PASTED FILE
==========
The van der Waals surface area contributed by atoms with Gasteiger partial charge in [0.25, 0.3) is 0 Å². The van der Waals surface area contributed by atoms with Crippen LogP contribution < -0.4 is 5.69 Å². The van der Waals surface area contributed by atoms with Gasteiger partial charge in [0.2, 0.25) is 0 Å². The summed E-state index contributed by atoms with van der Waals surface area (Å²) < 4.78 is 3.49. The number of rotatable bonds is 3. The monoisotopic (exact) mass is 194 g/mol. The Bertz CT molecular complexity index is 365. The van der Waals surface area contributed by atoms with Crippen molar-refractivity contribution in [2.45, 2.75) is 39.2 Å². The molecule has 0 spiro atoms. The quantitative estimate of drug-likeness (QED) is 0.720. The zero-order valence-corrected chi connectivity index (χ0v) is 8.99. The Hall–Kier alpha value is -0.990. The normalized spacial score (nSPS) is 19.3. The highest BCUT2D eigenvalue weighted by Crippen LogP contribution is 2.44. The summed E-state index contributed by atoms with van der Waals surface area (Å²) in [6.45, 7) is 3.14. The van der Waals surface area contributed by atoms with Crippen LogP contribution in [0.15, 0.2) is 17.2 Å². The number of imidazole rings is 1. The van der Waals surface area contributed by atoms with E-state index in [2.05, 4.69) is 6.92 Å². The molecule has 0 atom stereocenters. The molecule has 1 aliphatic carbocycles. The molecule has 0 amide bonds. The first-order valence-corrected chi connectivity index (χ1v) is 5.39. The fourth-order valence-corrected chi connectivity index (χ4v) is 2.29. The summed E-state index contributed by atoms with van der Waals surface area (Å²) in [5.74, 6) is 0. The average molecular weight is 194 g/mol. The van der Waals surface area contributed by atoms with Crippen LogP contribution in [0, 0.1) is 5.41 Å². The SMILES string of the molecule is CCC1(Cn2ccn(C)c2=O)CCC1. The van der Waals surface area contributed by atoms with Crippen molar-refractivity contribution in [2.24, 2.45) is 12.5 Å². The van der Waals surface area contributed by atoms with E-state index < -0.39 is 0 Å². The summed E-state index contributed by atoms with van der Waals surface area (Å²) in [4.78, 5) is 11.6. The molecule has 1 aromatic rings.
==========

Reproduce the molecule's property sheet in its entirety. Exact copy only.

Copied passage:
The van der Waals surface area contributed by atoms with Gasteiger partial charge in [0.25, 0.3) is 0 Å². The van der Waals surface area contributed by atoms with Crippen LogP contribution < -0.4 is 5.69 Å². The van der Waals surface area contributed by atoms with Gasteiger partial charge in [0.2, 0.25) is 0 Å². The summed E-state index contributed by atoms with van der Waals surface area (Å²) < 4.78 is 3.49. The number of rotatable bonds is 3. The monoisotopic (exact) mass is 194 g/mol. The Bertz CT molecular complexity index is 365. The van der Waals surface area contributed by atoms with Crippen molar-refractivity contribution in [2.45, 2.75) is 39.2 Å². The molecule has 0 spiro atoms. The quantitative estimate of drug-likeness (QED) is 0.720. The zero-order valence-corrected chi connectivity index (χ0v) is 8.99. The Hall–Kier alpha value is -0.990. The normalized spacial score (nSPS) is 19.3. The highest BCUT2D eigenvalue weighted by Crippen LogP contribution is 2.44. The summed E-state index contributed by atoms with van der Waals surface area (Å²) in [6.45, 7) is 3.14. The van der Waals surface area contributed by atoms with Crippen LogP contribution in [0.15, 0.2) is 17.2 Å². The number of imidazole rings is 1. The van der Waals surface area contributed by atoms with E-state index in [2.05, 4.69) is 6.92 Å². The molecule has 0 atom stereocenters. The molecule has 1 aliphatic carbocycles. The molecule has 0 amide bonds. The first-order valence-corrected chi connectivity index (χ1v) is 5.39. The fourth-order valence-corrected chi connectivity index (χ4v) is 2.29. The summed E-state index contributed by atoms with van der Waals surface area (Å²) in [5.74, 6) is 0. The average molecular weight is 194 g/mol. The van der Waals surface area contributed by atoms with Crippen LogP contribution in [0, 0.1) is 5.41 Å². The SMILES string of the molecule is CCC1(Cn2ccn(C)c2=O)CCC1. The van der Waals surface area contributed by atoms with Crippen molar-refractivity contribution in [2.24, 2.45) is 12.5 Å². The van der Waals surface area contributed by atoms with E-state index < -0.39 is 0 Å². The summed E-state index contributed by atoms with van der Waals surface area (Å²) in [4.78, 5) is 11.6. The molecule has 1 aromatic rings.